When Napoleon’s French expedition landed near Alexandria in 1798, Makram helped organize resistance to the French. After the French defeated the Mamluk military forces at Imbaba, Cairo was left undefended except for local militias raised by Makram and the other religious leaders. After Napoleon took Cairo he declined an offer of a position and retreated to Bilbays, leading a resistance in Sharqiyya province. He retreated to Gaza and eventually to Jaffa, where in 1798 the French, during their invasion of Palestine, caught up with him. He was returned to Egypt and sent into internal exile in Damietta.
After Napoleon’s return to France, Makram returned to Cairo, and in 1800 led a new uprising against the continuing French occupation. With the French departure, Makram’s prestige as an activist who could mobilize the religious establishment and the street (including organizing boycotts by shopkeepers and other forms of protest) enhanced his influence in the anarchic years that followed the French withdrawal.
The French occupation had severely crippled the power of the Mamluks, and struggles for power among various Mamluks and Ottoman attempts to reassert authority in Egypt led to several years of internal struggle. Makram and the religious ‘ulama’ plaid an activist role. In 1805 he and the other religious leaders to depose the Ottoman viceroy, Khurshid Pasha, and replace him with the Albanian military leader and adventurer Muhammad ‘Ali. Thus he and his allies were instrumental in bringing to power the man who would dominate Egypt for a generation and found the dynasty that would rule onto the mid-20th century.
|Muhammad ‘Ali in 1840|
For several years, the alliance between Makram and Muhammad ‘Ali held. The religious establishment supported Muhammad &lsqluo;Ali’s rejection of the Ottoman Sultan’s firmans attempting to transfer him out of Egypt, land backed his ongoing struggle with the Mamluks (which would end with the destruction of the Mamluks in 1811). When a British expedition took Alexandria in 1807 (the Ottomans were allied with France in the Napoleonic Wars, so Britain was at war with the Porte from 1807 to 1809), Makram helped organize resistance in Cairo while Muhammad ‘Ali Pasha was fighting a Mamluk insurrection in Upper Egypt.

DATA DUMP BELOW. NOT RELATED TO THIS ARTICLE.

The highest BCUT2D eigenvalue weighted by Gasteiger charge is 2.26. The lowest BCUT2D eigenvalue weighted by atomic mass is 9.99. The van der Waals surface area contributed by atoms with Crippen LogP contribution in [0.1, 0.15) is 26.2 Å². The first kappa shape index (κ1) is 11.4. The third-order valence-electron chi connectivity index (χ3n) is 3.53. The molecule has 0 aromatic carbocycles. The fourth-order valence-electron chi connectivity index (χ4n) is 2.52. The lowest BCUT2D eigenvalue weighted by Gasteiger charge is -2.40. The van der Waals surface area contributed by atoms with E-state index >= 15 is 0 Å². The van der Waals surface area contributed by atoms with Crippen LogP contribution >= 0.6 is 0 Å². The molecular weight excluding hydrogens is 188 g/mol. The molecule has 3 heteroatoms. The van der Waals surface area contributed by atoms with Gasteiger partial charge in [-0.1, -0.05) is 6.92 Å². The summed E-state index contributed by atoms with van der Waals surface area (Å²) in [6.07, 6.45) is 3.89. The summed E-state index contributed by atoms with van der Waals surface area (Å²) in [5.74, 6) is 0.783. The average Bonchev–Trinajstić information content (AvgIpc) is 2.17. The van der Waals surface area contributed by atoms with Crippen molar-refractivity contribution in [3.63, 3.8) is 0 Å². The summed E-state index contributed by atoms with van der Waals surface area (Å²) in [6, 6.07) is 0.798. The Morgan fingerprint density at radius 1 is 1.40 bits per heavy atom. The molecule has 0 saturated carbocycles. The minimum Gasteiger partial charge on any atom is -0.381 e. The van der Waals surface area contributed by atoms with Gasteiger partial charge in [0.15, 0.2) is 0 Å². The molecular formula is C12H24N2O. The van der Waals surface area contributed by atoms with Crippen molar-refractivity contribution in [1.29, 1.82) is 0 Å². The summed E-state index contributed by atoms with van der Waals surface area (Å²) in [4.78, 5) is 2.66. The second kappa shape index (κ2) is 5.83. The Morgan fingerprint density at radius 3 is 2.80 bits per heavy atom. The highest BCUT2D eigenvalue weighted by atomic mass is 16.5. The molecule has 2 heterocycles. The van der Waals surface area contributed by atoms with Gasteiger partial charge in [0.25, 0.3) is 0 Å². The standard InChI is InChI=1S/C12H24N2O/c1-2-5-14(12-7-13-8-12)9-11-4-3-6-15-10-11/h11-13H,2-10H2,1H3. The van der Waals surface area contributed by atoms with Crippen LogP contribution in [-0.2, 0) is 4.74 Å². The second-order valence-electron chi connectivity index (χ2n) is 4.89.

Meanwhile, the Pasha frequently used Makram and the religious establishment for justification in his efforts to tax and control the Mamluks’ iltizam feudal lands. Eventually, though, the alliance frayed, as Muhammad ‘Ali’s efforts o centralize power led him to covet the rizqa endowment lands of the religious establishment. Makram’s frequently demonstrated ability to organize the Cairo street and mobilize against a political figure. Kings tend to distrust the kingmakers who made them, fearing they might do it again with someone else; Pashas apparently entertained similar suspicions.
In 1809, Makram sought to lead a revolt against this taxation and was stripped of his posts. He had finally met a match he could not outmaneuver, and was retired to internal exile in Damietta and, eventually, to Tanta, where he died in 1822.
Makram’s resistance to the French made him a symbol of opposition to foreign occupation, leading to a revival of interest in him during the national struggle against the British. Ironically, the now-iconic mosque on Tahrir Square was erected during the reign of King Farouq, the great-great-grandson of Muhammad ‘Ali.